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What's the Difference Between 1080p, Full HD & 4K?

Couple watching TV

Buying anything with a screen or a camera these days can feel overwhelming. With so many different acronyms floating around, it's hard to know what format is right for you. What does "4K" mean, and how is it different from other high-definition video formats like 1080p and Full HD? Whether you’re looking for a DSLR camera, a smartphone, a laptop computer, a monitor, an action camera or a TV, these resolution terms can all impact your image quality and energy usage.

So, let’s walk through the basics of screen resolutions, look at how they differ and consider what you should look for when buying a new device.

What is resolution?

Resolution quality refers to the number of pixels in an image. A pixel is so tiny you can’t see it with the naked eye. But when you put a bunch of pixels together, they can make a complete image. The more pixels, the more detailed that image can be, and the higher the resolution.

A 1080p resolution means the image has 1920 pixels horizontally by 1080 vertically (1920x1080). You can find the total pixels in the image by multiplying those two numbers (the height and width) together, meaning a 1080p image has more than 2 million pixels. Full HD is just another term for 1080p or 1920x1080, and those are all ways of referring to the same resolution.

By contrast, 4K has a resolution of 3840x2160. That’s a lot more pixels in the overall image — totaling over 8 million pixels. As always, the higher the resolution, the sharper the picture will be.

However, you should know that if you watch a video recorded in Full HD on a 4K monitor, the image will not improve in quality. It will always be limited by the original recording resolution. The screen can add more pixels, but they will just serve as duplicates because the original recording did not capture as many unique pixels as the screen is able to show. Ultimately, your screen resolution is only as good as the video resolution you are viewing. The lower resolution element dictates the quality.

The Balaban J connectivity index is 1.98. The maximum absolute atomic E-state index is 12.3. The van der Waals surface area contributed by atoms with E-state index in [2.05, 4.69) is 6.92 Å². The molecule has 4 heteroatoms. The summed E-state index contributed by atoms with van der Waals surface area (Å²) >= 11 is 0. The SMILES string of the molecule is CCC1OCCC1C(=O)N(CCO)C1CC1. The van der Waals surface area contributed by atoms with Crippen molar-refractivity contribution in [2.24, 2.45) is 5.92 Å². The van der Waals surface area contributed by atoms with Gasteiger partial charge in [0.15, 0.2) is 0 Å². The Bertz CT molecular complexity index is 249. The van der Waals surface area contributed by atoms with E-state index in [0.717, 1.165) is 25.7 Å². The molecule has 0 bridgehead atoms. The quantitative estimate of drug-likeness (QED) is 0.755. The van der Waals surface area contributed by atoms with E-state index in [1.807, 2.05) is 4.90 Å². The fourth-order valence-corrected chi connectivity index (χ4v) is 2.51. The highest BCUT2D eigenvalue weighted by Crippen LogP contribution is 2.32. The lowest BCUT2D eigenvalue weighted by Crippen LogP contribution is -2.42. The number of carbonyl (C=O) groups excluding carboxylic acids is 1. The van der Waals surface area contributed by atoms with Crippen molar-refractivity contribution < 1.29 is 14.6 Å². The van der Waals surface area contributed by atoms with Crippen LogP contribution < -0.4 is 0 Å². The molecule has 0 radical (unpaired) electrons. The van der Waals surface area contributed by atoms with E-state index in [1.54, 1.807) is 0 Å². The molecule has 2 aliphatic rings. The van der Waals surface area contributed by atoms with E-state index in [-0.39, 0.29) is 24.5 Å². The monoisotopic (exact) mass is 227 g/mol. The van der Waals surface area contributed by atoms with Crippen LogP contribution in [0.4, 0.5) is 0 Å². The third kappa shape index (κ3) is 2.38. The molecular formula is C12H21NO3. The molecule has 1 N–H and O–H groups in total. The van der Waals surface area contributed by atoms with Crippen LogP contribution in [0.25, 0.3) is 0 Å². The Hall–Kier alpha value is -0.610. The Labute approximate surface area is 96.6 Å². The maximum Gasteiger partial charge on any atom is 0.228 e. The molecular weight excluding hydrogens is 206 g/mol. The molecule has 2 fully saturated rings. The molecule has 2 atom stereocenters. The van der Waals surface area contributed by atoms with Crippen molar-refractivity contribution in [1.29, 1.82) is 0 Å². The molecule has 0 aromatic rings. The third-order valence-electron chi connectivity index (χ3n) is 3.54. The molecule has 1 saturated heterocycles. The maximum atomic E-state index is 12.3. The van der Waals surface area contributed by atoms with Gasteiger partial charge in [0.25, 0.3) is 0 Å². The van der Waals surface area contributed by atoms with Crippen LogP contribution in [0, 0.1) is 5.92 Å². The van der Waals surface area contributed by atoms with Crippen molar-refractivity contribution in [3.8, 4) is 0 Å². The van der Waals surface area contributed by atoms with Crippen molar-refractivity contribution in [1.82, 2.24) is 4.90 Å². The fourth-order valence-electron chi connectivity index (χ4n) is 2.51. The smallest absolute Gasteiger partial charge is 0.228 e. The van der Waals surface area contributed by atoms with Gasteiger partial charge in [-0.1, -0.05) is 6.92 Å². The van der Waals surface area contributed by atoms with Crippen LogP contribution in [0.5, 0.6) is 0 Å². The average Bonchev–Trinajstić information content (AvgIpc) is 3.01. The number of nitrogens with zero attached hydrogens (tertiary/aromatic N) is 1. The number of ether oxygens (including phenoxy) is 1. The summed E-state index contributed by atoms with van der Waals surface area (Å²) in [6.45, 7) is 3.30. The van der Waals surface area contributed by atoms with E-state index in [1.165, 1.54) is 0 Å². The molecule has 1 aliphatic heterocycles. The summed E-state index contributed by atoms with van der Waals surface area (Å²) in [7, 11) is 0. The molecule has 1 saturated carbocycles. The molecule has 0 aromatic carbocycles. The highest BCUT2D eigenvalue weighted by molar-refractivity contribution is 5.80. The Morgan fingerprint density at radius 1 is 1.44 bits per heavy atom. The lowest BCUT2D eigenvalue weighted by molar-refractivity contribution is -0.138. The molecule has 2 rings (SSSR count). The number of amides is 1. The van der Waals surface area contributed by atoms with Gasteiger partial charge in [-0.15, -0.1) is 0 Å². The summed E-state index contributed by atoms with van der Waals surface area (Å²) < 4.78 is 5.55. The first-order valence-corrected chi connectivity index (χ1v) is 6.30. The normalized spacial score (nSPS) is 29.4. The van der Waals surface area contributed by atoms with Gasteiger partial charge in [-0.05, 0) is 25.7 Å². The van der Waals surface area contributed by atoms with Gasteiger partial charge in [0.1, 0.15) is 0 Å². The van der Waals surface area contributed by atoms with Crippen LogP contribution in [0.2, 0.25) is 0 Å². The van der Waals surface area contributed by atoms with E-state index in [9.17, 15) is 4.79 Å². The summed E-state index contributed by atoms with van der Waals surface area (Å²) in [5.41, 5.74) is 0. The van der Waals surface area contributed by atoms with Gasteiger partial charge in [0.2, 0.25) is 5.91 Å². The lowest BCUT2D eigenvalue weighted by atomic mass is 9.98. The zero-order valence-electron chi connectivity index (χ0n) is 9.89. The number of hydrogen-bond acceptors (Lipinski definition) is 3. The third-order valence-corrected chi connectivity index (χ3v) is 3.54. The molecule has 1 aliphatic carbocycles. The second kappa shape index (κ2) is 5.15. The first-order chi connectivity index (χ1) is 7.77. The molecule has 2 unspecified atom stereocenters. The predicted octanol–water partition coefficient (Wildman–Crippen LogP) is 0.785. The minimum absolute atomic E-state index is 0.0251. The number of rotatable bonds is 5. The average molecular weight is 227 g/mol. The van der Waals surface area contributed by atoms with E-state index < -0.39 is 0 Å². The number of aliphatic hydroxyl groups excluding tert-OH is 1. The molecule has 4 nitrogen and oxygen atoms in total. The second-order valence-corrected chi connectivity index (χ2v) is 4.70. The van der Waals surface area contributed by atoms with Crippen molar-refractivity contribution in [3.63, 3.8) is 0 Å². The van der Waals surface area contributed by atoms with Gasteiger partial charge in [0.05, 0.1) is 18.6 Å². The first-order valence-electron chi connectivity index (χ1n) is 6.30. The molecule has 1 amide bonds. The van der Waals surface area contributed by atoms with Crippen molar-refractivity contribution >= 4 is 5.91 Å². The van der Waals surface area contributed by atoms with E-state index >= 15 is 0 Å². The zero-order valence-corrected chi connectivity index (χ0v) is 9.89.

What is the best resolution available?

An 8K resolution is the highest you can find in the TV and camera markets. Devices with 8K have a pixel count of 7680x4320 — that’s more than 33 million pixels in the total image.

Devices offering this resolution are pricey, and it is often unnecessary to upgrade to 8K. You can get very satisfying images at lower resolutions. If you are streaming most of your content by watching Netflix or Hulu, you will never be taking advantage of the quality of an 8K television.

However, some people simply want to find the highest resolution out there. Screens and cameras that can record in 8K make sense if you love shooting and editing your own content or have ways of accessing super-high-resolution images. If that’s you, a new 8K television or 8K camera may be the right choice.

Why choose one resolution over another?

When it comes to choosing a resolution, it's a matter of balancing cost, quality and energy efficiency. Full HD (or 1080p) is likely to be one of the cheapest resolutions to purchase, and it will look good on most screens. It’s all you really need if you watch streaming services off the internet. However, you don't get the same level of detail as you do with higher resolutions, like 4K.

When choosing a resolution, you'll also want to consider energy efficiency and battery life. This is most meaningful for laptop screen resolutions. Laptops with a display resolution of 4K will present stunning visuals but will also use more energy and run through their battery life more quickly than an equivalent model with Full HD.

TVs don’t run on batteries, meaning energy usage may not be as much of a concern for you. But, if you want to lower your power bill or make an eco-friendly purchase, you might consider an HD model over a 4K television.

When shooting video on your smartphone or camera, you should also keep power consumption and storage space in mind when choosing a recording resolution. If you decide to film in 4K, you will run out of battery life and storage space sooner than you will if you shoot in 1080p (Full HD). If you plan on shooting in 8K, you should have extra memory cards and battery packs ready to go.

Hopefully, this rundown gave you a better sense of what resolution terminology means and what you want to look for in your purchases.